Let everyone, including locals, online shoppers, wholesalers, and travellers, know where you are and how to find you.

It’s easy…Register now at My Vegan Vouchers.

Joanne Lauthier

vegan vouchers business card



Veg Network’s My Vegan Vouchers Offer

Veg Network is committed to promoting the vegan lifestyle and vegan enterprises, and is proud to promote and support My Vegan Vouchers.

If you register as a customer, you will receive free shipping on any size order you make from my shop. This offer is only available through My Vegan Vouchers, so register online today!

Tom Perry

Please follow and like us:
My European Vegan Vacation

My European Vegan Vacation

Vegan on Vacation: My Experience

A few years ago I had the good fortune to visit Serbia, Hungary, Slovakia, Austria and Italy. I had never been to these beautiful countries, where I did not expect to find the vegan foods I’m used to, such as soy milk and meat alternatives. Eating well as a plant-based vegan turned out to be not nearly as difficult as you might imagine.

at Yamm

Vegan Delights en route from Melbourne

Our journey from Melbourne to the small town of Novi Knezevac in Serbia lasted a total of 32 gruelling hours from doorstep to doorstep. We left cold, wet wintry Melbourne and arrived at hot, humid 40-degree (104 Fahrenheit) Serbia – more climactic contrast than culture shock!

We flew on Qatar airways, which included a 2- hour stop stopover at Doha airport in Qatar. The service on Qatar airways was excellent, and the meals were surprisingly edible. We had requested vegan meals (vegetarian, dairy & egg free) on all flights. Each meal featured a small hot dish in an oblong container roughly the size of a shallow margarine tub. During the fight I ate such fare as Thai red curry with rice, ratatouille-style veggies with rice, or steamed potatoes, silver beet and mushrooms. The extras typically included small square containers of salad and fruit salad, along with a small round bread roll with canola margarine, jam, and water or orange juice.

This may not sound like much, but was more than adequate when sitting for several hours on a cramped aircraft seat. I drank plenty of water as well, and kept my coffee consumption to a minimum.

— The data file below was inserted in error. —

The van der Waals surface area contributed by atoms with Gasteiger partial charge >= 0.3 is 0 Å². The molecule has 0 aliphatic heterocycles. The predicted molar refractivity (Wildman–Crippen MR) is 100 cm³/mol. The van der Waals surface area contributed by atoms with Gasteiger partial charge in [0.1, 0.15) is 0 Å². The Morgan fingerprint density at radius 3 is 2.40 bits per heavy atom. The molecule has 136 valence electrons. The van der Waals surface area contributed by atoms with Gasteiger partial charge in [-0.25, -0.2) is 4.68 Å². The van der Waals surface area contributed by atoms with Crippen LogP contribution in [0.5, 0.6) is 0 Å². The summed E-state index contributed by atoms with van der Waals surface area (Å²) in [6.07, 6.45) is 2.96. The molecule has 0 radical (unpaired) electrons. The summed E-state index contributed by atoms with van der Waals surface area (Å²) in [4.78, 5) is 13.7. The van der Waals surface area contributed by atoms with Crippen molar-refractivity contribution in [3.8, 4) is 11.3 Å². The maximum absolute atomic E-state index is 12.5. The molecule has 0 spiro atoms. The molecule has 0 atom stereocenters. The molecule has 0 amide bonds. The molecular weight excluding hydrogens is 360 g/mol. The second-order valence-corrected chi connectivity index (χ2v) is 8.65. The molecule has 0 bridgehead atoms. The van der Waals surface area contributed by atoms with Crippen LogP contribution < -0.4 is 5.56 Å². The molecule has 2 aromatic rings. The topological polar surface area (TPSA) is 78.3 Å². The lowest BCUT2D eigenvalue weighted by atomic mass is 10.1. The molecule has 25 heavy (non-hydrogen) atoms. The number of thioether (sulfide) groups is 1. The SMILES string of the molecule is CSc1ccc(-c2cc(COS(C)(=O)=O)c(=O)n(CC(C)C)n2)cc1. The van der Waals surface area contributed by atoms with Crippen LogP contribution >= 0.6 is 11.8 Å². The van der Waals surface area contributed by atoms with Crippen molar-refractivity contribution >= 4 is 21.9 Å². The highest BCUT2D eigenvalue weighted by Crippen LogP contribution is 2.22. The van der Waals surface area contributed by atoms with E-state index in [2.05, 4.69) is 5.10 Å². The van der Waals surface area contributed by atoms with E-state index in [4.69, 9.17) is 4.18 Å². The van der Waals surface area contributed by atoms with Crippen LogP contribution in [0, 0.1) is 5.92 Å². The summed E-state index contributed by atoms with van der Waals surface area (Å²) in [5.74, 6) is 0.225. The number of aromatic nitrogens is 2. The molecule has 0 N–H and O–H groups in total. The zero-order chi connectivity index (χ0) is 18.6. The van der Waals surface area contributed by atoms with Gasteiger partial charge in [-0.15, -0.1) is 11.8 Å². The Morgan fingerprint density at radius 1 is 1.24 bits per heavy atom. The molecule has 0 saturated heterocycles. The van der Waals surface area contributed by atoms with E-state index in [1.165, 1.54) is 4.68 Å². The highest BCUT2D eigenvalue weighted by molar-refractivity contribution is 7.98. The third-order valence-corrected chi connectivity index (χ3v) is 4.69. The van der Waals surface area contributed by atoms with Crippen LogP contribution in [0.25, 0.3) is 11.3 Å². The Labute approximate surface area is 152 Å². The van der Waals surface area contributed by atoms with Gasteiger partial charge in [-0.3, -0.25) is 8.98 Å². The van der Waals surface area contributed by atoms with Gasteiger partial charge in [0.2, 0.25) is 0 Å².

Tom’s Travel Tips:

  • Order the vegetarian/vegan (egg/dairy-free) option when flying overseas: it’s light, relatively food-safe and, importantly, free of animal products.

When we arrived at my wife’s (ethnic Hungarian) family’s house in Serbia, we were treated to some real home-style Hungarian cooking.

 potato pasta

Healthy Hungarian Vegan Cooking

On our first night my wife’s auntie made us eggplant schnitzels, roast potatoes, crumbed cauliflower and garlicky cucumber salad with iced tea, mineral water and a tiny shot-glass of Palinka – clear but fiery Hungarian spirits (brewed from apricots) – all delicious.

The next morning, after a fitful jet-lagged sleep, I enjoyed a simple, hearty breakfast of thick, crusty bread, peanut butter, home-grown tomatoes – blood-red, dripping with juice and flavour – yellow peppers, and some tasty local vegetable-tofu pate-like spread. This was washed down with plenty of water and home-brewed black coffee (no sugar, of course).

Our first few days in Novi Knezevac, or ‘Torok Kanizsa‘, as the local Hungarians call it, were spent catching up on sleep and avoiding the oppressive heat. We had the fan on high rotation and drank many tall glasses of ‘vizi‘ – water – as well as mineral water and cold, sweet ice tea.

My wife’s side of the family are salt-of-the-Earth people; warm, welcoming and hospitable. They provided bucket loads of organic, home-grown or local market-bought fruit and veggies. These included tangy-sweet grapes off the vine; nectarines that explode with ripe, succulent flesh in your mouth; tomatoes, peppers, sweet corn, onions, and the biggest cantaloupe I have ever seen; more like a yellow pumpkin than a rock melon!



Vegetables In Season With Plant Protein

I continued to enjoy breakfasts and midday meals consisting of slabs of crusty white bread, tomatoes, capsicums/peppers, onion, soy spread/pate (made with olives, olive oil and sunflower seeds), and, my perennial favourite, peanut butter (the one ingredient brought from Melbourne). I didn’t have any margarine or other spreads – this food was too flavourful to need it!

For one of our dinners I started with a bowl of green bean and vegetable soup. This was followed by a plate of ‘Lecso‘, a savoury dish made from peppers, onion, tomato and garlic, served with piles of steaming ‘Nokedli‘, a home-made pasta-like food made from flour (pictured).